Saturday, February 28, 2009

Education, Powered by the Wind

In the field of education, we talk a lot about sustainability. Education reforms blow in, carrying with them start-up funds and motivated proponents. Teachers, however, have seen so many reforms come and go that they often do the minimum of what's expected of them and wait for the new fad to pass.

This is pretty sad, as the good reforms may fail along with the silly. One Texas school district was looking for ways to sustain the changes made by their Reading First grant, which came as a part of No Child Left Behind. To those who bought into the changes, the five-year grant provided support for changes in the way reading was instructed across the nation. Knowing that it was only five years, the folks at Shallowater ISD began looking for ways to fund its continuation.

The answer: Wind power!

They decided to build wind turbines to help power their school. This saved on fuel costs for them, helped save the earth for everybody, and created opportunities for students to learn about alternative energy. All in all, that's a pretty great example of sustainability.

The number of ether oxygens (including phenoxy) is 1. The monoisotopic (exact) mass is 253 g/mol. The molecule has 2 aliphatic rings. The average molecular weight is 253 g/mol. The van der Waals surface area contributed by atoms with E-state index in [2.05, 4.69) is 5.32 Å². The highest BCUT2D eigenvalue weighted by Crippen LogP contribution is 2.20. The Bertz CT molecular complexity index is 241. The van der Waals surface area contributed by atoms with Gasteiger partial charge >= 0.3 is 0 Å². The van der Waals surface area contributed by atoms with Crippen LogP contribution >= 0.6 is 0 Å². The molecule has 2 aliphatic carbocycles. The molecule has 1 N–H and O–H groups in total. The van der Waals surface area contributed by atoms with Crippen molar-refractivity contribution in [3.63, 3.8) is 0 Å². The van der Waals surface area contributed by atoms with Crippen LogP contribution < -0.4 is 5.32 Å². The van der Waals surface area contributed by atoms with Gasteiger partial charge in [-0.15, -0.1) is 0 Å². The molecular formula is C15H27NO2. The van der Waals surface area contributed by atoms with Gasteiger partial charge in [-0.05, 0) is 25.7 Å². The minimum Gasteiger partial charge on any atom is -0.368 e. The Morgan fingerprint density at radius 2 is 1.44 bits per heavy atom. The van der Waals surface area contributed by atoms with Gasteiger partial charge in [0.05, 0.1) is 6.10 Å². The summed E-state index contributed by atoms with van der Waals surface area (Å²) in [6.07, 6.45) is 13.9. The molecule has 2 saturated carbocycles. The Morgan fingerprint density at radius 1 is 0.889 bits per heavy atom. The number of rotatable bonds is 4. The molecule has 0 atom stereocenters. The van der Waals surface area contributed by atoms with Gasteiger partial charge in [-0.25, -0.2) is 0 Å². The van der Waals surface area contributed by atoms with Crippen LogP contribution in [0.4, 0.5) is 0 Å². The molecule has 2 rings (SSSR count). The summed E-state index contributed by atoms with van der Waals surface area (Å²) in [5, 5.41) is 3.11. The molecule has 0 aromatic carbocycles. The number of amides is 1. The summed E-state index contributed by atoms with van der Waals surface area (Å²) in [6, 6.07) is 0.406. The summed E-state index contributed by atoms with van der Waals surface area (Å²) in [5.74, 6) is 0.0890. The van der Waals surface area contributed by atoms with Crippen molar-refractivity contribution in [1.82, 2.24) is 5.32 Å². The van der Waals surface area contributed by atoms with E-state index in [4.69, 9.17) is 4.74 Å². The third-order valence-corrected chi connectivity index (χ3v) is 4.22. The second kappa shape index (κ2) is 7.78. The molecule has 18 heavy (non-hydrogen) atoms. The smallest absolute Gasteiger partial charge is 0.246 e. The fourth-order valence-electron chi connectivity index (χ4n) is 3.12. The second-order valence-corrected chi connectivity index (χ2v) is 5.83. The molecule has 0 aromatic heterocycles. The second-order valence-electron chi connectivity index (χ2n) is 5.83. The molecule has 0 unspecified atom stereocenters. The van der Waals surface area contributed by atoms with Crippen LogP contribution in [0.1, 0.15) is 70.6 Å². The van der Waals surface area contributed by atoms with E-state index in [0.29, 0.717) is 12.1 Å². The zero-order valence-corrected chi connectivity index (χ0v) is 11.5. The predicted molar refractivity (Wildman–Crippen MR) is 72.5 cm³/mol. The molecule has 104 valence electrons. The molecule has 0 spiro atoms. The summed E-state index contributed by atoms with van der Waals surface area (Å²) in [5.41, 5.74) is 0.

Of course, not everyone is happy about this. Some are complaining about the noise created by the turbines (there's a whole website devoted to problems with wind power; chief among them seems to be noise. Noise, however, seems to be a fair trade for not destroying the earth. People have been living near airports and train tracks for decades and seem to be all right).

Many of the schools Reading First works with have been bemoaning the end of the grant, saying that they wish it could stick around. They like the support and see their kids growing (contrary to reports, most states are seeing amazing growth. In Texas, Reading First schools are seeing a) faster growth in achievement compared to non-Reading First schools, particularly among students who are usually "left behind", like Special Ed students and English language learners; and b) they aren't just growing faster, but have now surpassed their non-Reading First compatriots). Shallowater ISD is an inspiration because they didn't just hope that the federal government would continue to fund them. They did something about it.

1 comment:

Neave said...

I love this story, Catlin!